‘Udaharanam Sujatha’ is an agreeable tale, the logic and realism of which, could forever be questioned. And yet this is the kind of genial material with which upbeat and buoyant films as these are made, and dreams – both mine and yours – are spun.
‘Sherlock Toms’ is a daft film that is neither alluring nor even remotely interesting. Forget all the incoherence that underlies it, it’s a comedy that glumly fails to conjure up even some simple laughter that would render it memorable or worthwhile.
Arun Gopi’s debut film ‘Ramaleela’ stringently adheres to the requisites of a political thriller , and weaves a tapestry of recognized scenarios to keep the exigencies in check. He is let down by the writing though, where a palpable plot that starts off pretty well meanders into a course that offers much less cheer.
‘Pokkiri Simon’ is less of a tribute to a superstar, and beneath all the confetti, wolf whistles and blaring horns lurks a tale that’s all set to go on a detour. And when it does, it takes the entire film with it, toppling down like a pack of cards, and very soon losing its way among done-to-death plotways.
‘Parava’ is a charming coming-of-age tale with a liberal dose of backtales thrown in. It does gallantly buck time-honoured storytelling strategies with innovative modes of its own, and yet leaves you with that faint regret that despite all its artistry and ambition, it’s not that absolute, flawless piece of cinema that would have left you in a daze.
‘Matchbox’ hardly manages to strike up a flame that is blown out in no time, in a sturdy gust which draws in a heap of romance truisms that land all over the place. Looks like a damp box, this one, which is very unlikely to set the box office afire.
Ambition does not necessarily always result in achievement, and ‘Karutha Joothan’ leaves us wishing that the director had displayed a better flair to spin a fine yarn. It is one of those films that weighs so much and yet holds inside much less, and a film that unquestionably gets lost in a fog of smugness that it has created around itself.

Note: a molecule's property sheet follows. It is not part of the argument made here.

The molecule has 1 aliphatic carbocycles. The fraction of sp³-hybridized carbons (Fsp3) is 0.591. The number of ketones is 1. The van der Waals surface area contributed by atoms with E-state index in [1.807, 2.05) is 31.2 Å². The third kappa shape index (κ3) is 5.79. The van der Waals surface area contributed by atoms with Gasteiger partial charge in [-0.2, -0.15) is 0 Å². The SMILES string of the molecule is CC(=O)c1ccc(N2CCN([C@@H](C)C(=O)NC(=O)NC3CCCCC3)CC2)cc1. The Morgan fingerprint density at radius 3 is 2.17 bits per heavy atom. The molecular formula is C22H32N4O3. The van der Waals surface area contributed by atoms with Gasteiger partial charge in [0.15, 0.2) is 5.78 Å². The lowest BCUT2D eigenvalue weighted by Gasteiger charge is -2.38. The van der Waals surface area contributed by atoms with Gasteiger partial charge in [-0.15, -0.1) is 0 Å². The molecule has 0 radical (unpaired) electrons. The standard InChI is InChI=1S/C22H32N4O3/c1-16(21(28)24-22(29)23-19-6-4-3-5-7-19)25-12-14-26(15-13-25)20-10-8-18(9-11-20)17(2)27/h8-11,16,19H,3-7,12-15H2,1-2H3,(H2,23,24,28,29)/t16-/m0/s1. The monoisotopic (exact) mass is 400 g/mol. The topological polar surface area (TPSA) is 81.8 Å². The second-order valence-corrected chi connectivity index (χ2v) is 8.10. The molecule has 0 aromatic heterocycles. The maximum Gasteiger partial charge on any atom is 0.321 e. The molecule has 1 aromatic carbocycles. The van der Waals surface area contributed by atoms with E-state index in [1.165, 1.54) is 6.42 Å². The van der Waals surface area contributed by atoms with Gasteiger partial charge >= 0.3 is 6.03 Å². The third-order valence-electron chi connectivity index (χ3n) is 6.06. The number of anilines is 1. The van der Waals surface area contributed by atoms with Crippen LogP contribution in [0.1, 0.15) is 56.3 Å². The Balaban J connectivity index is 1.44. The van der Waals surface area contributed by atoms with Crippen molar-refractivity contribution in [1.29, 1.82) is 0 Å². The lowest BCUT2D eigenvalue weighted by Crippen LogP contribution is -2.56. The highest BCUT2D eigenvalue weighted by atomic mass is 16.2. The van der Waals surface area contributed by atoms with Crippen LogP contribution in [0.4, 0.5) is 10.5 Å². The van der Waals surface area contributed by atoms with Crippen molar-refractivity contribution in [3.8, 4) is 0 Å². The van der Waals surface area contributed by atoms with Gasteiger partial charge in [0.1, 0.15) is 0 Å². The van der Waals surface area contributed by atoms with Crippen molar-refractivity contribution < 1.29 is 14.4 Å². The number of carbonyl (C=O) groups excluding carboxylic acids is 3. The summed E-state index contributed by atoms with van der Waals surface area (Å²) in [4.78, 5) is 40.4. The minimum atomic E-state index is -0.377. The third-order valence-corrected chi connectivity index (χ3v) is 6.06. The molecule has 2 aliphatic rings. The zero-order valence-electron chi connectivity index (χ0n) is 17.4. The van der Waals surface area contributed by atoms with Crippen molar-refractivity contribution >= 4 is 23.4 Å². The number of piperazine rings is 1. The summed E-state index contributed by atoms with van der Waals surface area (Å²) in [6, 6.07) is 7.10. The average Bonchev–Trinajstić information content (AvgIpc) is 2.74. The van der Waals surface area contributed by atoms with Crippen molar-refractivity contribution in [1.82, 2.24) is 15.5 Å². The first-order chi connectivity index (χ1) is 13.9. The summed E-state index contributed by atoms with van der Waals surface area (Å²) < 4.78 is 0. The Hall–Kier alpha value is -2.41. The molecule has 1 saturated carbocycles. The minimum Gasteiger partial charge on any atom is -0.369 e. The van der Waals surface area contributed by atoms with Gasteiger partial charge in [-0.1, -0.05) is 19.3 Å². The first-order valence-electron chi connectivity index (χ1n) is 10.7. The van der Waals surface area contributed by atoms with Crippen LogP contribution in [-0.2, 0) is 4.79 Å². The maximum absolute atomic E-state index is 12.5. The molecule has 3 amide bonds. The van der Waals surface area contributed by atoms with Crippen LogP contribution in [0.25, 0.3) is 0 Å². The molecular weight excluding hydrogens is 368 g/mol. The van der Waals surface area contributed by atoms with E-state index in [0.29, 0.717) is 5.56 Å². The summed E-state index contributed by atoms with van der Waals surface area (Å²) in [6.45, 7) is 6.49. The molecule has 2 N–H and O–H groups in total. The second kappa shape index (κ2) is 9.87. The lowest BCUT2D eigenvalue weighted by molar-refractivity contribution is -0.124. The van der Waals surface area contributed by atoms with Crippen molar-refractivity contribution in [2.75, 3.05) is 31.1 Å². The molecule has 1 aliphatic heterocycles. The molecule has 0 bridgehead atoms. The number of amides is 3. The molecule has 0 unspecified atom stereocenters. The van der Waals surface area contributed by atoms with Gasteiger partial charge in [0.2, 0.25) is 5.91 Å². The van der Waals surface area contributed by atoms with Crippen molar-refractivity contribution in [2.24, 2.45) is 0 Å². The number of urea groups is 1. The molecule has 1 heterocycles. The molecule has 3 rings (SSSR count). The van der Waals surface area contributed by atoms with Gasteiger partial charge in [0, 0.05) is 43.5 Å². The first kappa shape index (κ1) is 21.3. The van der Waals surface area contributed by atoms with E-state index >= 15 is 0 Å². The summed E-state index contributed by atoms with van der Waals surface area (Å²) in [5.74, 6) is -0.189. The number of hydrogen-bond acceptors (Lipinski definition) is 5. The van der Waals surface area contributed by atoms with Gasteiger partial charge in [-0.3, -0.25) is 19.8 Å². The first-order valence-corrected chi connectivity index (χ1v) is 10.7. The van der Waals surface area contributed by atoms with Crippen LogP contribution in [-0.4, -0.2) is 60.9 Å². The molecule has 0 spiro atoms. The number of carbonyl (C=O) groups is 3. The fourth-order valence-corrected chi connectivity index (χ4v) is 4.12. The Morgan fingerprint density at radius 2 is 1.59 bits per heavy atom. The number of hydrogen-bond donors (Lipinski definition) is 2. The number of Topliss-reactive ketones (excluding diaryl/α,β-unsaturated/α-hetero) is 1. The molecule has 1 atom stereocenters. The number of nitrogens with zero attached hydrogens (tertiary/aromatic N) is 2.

Had it been as judicious in the selection of its fundamental plot line as it had been in the choice of its design, ‘Honey Bee 2.5’ could have worked wonders. As such, it remains a film that never fully explores the limits of its own absurdness and instead makes do with a crackpot try-out that leaves an underdone taste in your mouth.
Despite a premise that is loaded with possiblities that I’m sure most viewers would have taken to eagerly with a bit of inquisitiveness, ‘Bobby’ reaches nowhere near any of its triumphant predecessors. It lacks the tastefulness that could have done it tons of good, and instead strikes you as a dramatic overstatement on love that attempts to defy age constraints.
As dispiriting as it sounds, ‘Clint’ is a film that only partially does justice to the incredible life that has inspired it. I would have loved it had it been an uncompromising and moving feature as it should ideally have been, instead of the too straight paper-to-screen adaptation that it has turned out to be.
‘Thrissivaperoor Kliptham’ is a zigzagging account of petty gang warfare at Thrissur, which despite a distinguished ensemble of actors at its helm doesn’t get its act right. There is far too much going on here and yet far too little that actually matters, that makes it a film that often gets muffled by its own ambition.